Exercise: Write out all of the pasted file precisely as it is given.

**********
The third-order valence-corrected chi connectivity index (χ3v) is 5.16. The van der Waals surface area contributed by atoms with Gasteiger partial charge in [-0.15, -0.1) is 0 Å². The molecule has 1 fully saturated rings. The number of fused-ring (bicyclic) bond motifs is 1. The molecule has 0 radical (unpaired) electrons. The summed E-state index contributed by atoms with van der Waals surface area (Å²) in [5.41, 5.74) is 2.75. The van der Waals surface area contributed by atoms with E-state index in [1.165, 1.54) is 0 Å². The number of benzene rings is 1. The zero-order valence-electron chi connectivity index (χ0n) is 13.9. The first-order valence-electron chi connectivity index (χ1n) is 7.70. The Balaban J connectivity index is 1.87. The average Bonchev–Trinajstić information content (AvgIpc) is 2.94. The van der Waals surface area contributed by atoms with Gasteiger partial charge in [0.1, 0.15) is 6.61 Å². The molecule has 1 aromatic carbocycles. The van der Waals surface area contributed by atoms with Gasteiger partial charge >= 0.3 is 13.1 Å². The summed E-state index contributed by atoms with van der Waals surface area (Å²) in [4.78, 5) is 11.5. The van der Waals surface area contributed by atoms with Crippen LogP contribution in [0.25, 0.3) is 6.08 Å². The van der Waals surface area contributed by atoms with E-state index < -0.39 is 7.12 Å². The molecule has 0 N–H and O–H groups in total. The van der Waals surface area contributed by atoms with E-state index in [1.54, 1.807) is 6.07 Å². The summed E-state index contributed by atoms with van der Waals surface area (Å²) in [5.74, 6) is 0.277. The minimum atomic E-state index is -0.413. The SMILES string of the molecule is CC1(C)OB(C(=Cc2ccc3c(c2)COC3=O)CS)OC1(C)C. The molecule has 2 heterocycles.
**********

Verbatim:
The third-order valence-corrected chi connectivity index (χ3v) is 5.16. The van der Waals surface area contributed by atoms with Gasteiger partial charge in [-0.15, -0.1) is 0 Å². The molecule has 1 fully saturated rings. The number of fused-ring (bicyclic) bond motifs is 1. The molecule has 0 radical (unpaired) electrons. The summed E-state index contributed by atoms with van der Waals surface area (Å²) in [5.41, 5.74) is 2.75. The van der Waals surface area contributed by atoms with E-state index in [1.165, 1.54) is 0 Å². The number of benzene rings is 1. The zero-order valence-electron chi connectivity index (χ0n) is 13.9. The first-order valence-electron chi connectivity index (χ1n) is 7.70. The Balaban J connectivity index is 1.87. The average Bonchev–Trinajstić information content (AvgIpc) is 2.94. The van der Waals surface area contributed by atoms with Gasteiger partial charge in [0.1, 0.15) is 6.61 Å². The molecule has 1 aromatic carbocycles. The van der Waals surface area contributed by atoms with Gasteiger partial charge >= 0.3 is 13.1 Å². The summed E-state index contributed by atoms with van der Waals surface area (Å²) in [4.78, 5) is 11.5. The van der Waals surface area contributed by atoms with Crippen LogP contribution in [0.25, 0.3) is 6.08 Å². The van der Waals surface area contributed by atoms with E-state index < -0.39 is 7.12 Å². The molecule has 0 N–H and O–H groups in total. The van der Waals surface area contributed by atoms with E-state index in [1.54, 1.807) is 6.07 Å². The summed E-state index contributed by atoms with van der Waals surface area (Å²) in [5.74, 6) is 0.277. The minimum atomic E-state index is -0.413. The SMILES string of the molecule is CC1(C)OB(C(=Cc2ccc3c(c2)COC3=O)CS)OC1(C)C. The molecule has 2 heterocycles.